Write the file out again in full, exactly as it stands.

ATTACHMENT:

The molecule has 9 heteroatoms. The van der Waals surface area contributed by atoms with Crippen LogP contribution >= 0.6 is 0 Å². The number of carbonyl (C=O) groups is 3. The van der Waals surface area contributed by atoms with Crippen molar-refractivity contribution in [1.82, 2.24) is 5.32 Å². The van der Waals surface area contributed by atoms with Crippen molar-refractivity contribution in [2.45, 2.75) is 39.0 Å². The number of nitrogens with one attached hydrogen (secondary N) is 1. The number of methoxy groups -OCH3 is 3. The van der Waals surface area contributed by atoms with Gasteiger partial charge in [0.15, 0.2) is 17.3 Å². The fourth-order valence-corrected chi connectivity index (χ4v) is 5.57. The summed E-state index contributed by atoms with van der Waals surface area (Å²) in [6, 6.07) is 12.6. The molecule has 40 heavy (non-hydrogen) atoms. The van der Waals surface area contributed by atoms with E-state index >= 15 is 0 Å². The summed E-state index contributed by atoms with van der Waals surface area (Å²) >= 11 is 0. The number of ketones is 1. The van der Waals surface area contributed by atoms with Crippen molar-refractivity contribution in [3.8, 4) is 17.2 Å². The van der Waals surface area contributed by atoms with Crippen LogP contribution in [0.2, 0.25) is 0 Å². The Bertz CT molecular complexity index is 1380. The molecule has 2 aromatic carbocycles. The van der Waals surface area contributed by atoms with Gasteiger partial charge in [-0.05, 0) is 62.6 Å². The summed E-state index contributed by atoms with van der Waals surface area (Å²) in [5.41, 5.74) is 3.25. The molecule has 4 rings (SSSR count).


The molecule has 9 heteroatoms. The van der Waals surface area contributed by atoms with Crippen LogP contribution >= 0.6 is 0 Å². The number of carbonyl (C=O) groups is 3. The van der Waals surface area contributed by atoms with Crippen molar-refractivity contribution in [1.82, 2.24) is 5.32 Å². The van der Waals surface area contributed by atoms with Crippen molar-refractivity contribution in [2.45, 2.75) is 39.0 Å². The number of nitrogens with one attached hydrogen (secondary N) is 1. The number of methoxy groups -OCH3 is 3. The van der Waals surface area contributed by atoms with Gasteiger partial charge in [0.15, 0.2) is 17.3 Å². The fourth-order valence-corrected chi connectivity index (χ4v) is 5.57. The summed E-state index contributed by atoms with van der Waals surface area (Å²) in [6, 6.07) is 12.6. The molecule has 40 heavy (non-hydrogen) atoms. The van der Waals surface area contributed by atoms with E-state index >= 15 is 0 Å². The summed E-state index contributed by atoms with van der Waals surface area (Å²) >= 11 is 0. The number of ketones is 1. The van der Waals surface area contributed by atoms with Crippen molar-refractivity contribution in [3.8, 4) is 17.2 Å². The van der Waals surface area contributed by atoms with Crippen LogP contribution in [0.2, 0.25) is 0 Å². The Bertz CT molecular complexity index is 1380. The molecule has 2 aromatic carbocycles. The van der Waals surface area contributed by atoms with Gasteiger partial charge in [-0.05, 0) is 62.6 Å². The summed E-state index contributed by atoms with van der Waals surface area (Å²) in [5.41, 5.74) is 3.25. The molecule has 4 rings (SSSR count).